Is now available at the new journal Data in Brief (DIB):
Albemarle–Pamlico Sounds revealed and stated preference data
Under a Creative Commons license
In this article we describe the contingent valuation and behavior methods scenario developed in the 1995 Albemarle–Pamlico Sounds Survey. The survey elicits revealed and stated preference recreation behavior which are used to estimate the value of water quality improvements  and . The survey elicits willingness to pay data which are used to conduct a split-sample scope test . The data are used to jointly estimate revealed and stated preference recreation data and willingness to pay data  and . The data has been, and can continue to be, used to investigate econometric specification , bid design and other nonmarket valuation issues. The data have been used as illustrations and examples in three books that develop nonmarket valuation methods ,  and . Data are supplied with this article.
These are the data that Haab, Huang and Whitehead, and others (since we like to share), used for several papers. It was online for years, I received an email inviting submission to DIB (an Elsevier, not a predatory, journal) and so I submitted it. It was reviewed, revised and accepted for publication.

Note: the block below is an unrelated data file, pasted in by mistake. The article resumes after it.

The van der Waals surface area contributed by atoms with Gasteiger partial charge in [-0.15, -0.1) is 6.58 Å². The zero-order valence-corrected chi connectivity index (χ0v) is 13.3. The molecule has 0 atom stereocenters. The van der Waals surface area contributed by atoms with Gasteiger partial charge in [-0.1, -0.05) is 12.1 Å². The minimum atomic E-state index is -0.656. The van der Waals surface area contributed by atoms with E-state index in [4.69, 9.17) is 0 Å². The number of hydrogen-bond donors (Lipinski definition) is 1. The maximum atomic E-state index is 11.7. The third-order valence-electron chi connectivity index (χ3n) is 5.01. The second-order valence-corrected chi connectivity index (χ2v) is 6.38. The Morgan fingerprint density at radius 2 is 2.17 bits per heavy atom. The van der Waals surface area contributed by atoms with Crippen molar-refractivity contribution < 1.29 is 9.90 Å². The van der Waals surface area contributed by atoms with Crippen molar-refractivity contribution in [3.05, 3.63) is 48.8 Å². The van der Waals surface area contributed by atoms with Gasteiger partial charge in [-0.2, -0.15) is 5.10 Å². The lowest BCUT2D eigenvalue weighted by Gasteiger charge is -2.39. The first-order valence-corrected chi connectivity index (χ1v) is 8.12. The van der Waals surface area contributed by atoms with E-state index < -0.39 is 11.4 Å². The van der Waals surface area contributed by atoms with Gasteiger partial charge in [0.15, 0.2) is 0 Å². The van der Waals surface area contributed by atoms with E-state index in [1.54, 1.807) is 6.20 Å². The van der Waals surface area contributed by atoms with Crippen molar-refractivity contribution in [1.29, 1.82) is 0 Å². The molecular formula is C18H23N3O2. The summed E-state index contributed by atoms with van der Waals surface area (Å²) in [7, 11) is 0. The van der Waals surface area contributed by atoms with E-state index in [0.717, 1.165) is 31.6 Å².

Here is a side note that only I may find interesting. Desvousges, Mathews and Train (2012) classified the scope effects paper that used these data as a "pass" (Whitehead, Haab and Huang 1998). In other words, it passed all scope tests that were published. That is true but we did our best to show that it didn't. Here is the working paper that we submitted to the Southern Economic Journal (Download submitted paper). It shows "mixed" evidence and we did a little meta-analysis on our own results to try to determine when the data passed the test and when it didn't. One referee thought the sensitivity analysis was "nonsense," the editor agreed and so we dropped it for the sake of publication (we also dropped the data appendix which is the raw material for the DIB article). In contrast, Whitehead and Cherry (2007) is classified as "mixed" because the sensitivity analysis was actually published. We could have chosen to try to publish only the best (or worst, I suppose) results, but that isn't very interesting (or honest). This illustrates that the pass, fail, mixed classification in Desvousges, Mathews and Train (2012) is a bit superficial and/or subject to a sort of publication bias.